So, that's certainly a change, and the fact that so many people do it, is good. I guess on the negatives, you know, we talked about the race organisation.. I think it's become less passionate.. Race rodeos and the science and that sort of thing. People riding to the ’power meters’ sort of killed a bit of the excitement.
But, that's, I suspect, all professional sports a bit like that. Yeah, that'd probably be the biggest changes. I haven't been in a proper bike race for 16 years or so, I can't officially say.
MM: Now, looking back, as you mention is been over 16 years since your last big race. Is there anything you wish you knew, or taught yourself then, when you were in the midst of your racing career, that you know now?
BH: Yeah, if there's one way I could have improved, I would have been lighter. I'd probably be 4 kilos lighter. You know, you look at the riders now, and they're so lean. I knew that back then, but now that people can calculate out the weight and that sort of thing, it's so much more tangible. You see these guys who come out, and you know they have improved- Chris Froome I remember he lost 5, 6 kilos. Or something and he went on to win the tour de France. Yeah, I also would have been smarter, more cunning. I would have raced smarter.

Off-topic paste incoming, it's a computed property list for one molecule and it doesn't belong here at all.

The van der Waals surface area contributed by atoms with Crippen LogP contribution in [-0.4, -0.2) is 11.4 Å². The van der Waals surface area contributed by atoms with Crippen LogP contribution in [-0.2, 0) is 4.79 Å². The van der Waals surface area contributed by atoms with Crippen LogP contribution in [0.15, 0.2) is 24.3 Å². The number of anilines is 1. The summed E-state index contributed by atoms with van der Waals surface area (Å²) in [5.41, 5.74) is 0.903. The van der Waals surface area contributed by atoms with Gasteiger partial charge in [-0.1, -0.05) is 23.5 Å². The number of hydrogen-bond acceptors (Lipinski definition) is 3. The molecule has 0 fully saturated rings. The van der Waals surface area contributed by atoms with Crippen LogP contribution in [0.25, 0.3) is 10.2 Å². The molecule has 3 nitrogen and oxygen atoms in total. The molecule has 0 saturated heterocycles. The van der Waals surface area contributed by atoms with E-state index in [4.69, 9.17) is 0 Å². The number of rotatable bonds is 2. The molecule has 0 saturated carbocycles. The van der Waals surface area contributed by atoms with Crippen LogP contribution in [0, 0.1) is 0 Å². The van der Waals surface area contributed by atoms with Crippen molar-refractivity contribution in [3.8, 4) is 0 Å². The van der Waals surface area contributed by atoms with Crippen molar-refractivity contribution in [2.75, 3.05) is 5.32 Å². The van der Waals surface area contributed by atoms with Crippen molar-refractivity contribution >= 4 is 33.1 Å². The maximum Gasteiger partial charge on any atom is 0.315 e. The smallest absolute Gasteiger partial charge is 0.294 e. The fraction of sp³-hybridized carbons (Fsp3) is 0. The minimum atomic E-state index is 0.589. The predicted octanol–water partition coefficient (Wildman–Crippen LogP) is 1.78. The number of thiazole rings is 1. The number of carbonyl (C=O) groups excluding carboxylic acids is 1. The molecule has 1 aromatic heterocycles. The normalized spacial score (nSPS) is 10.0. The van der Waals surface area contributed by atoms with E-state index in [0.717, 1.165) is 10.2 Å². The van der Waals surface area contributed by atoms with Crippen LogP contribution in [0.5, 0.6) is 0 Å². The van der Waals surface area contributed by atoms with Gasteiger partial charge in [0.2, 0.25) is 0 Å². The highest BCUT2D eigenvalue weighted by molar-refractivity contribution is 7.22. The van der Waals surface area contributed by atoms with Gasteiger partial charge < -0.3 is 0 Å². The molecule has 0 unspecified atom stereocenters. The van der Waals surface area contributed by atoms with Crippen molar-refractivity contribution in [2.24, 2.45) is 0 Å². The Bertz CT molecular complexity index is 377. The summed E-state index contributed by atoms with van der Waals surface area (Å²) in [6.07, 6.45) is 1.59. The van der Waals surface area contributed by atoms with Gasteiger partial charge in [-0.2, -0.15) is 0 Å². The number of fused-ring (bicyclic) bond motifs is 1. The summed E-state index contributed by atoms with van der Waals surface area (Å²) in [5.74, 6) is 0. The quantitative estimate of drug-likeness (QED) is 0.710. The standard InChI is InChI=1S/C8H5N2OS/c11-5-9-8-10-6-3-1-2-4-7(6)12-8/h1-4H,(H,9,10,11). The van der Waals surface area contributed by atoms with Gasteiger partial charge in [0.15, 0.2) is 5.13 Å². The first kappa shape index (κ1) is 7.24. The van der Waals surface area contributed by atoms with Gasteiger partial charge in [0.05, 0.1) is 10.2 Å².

MM: What would you reckon, I know it was a long career, but what would you, is there any moment that stands out as particularly memorable, or has made you particularly proud?
BH: I thought my bank race results were pretty solid, but nothing in particular. Like I said, I'm not one who's sort of hell bent on any one race or result in particular. But certainly the bank race results. When I look at some of the names that were in those races, yeah, I'm pretty chuffed, yeah.